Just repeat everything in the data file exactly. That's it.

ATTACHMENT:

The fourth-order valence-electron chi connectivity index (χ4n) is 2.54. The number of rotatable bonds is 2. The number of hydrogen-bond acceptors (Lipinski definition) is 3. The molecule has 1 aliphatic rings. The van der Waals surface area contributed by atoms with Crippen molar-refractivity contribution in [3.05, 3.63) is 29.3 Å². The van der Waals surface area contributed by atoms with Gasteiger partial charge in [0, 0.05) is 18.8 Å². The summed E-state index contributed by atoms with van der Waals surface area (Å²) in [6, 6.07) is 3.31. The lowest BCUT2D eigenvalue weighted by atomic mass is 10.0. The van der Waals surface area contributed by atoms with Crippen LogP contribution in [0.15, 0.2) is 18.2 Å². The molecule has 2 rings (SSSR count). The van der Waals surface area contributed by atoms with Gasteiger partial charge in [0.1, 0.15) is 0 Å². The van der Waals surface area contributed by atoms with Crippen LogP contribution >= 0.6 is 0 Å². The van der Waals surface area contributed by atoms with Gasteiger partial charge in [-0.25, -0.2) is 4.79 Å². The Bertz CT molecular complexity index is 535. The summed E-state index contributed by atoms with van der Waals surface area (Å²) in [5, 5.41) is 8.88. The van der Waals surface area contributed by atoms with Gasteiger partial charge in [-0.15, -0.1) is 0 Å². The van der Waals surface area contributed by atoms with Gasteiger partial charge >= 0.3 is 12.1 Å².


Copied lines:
The fourth-order valence-electron chi connectivity index (χ4n) is 2.54. The number of rotatable bonds is 2. The number of hydrogen-bond acceptors (Lipinski definition) is 3. The molecule has 1 aliphatic rings. The van der Waals surface area contributed by atoms with Crippen molar-refractivity contribution in [3.05, 3.63) is 29.3 Å². The van der Waals surface area contributed by atoms with Gasteiger partial charge in [0, 0.05) is 18.8 Å². The summed E-state index contributed by atoms with van der Waals surface area (Å²) in [6, 6.07) is 3.31. The lowest BCUT2D eigenvalue weighted by atomic mass is 10.0. The van der Waals surface area contributed by atoms with Crippen LogP contribution in [0.15, 0.2) is 18.2 Å². The molecule has 2 rings (SSSR count). The van der Waals surface area contributed by atoms with Gasteiger partial charge in [0.1, 0.15) is 0 Å². The van der Waals surface area contributed by atoms with Crippen LogP contribution >= 0.6 is 0 Å². The van der Waals surface area contributed by atoms with Gasteiger partial charge in [-0.25, -0.2) is 4.79 Å². The Bertz CT molecular complexity index is 535. The summed E-state index contributed by atoms with van der Waals surface area (Å²) in [5, 5.41) is 8.88. The van der Waals surface area contributed by atoms with Gasteiger partial charge in [-0.15, -0.1) is 0 Å². The van der Waals surface area contributed by atoms with Gasteiger partial charge >= 0.3 is 12.1 Å².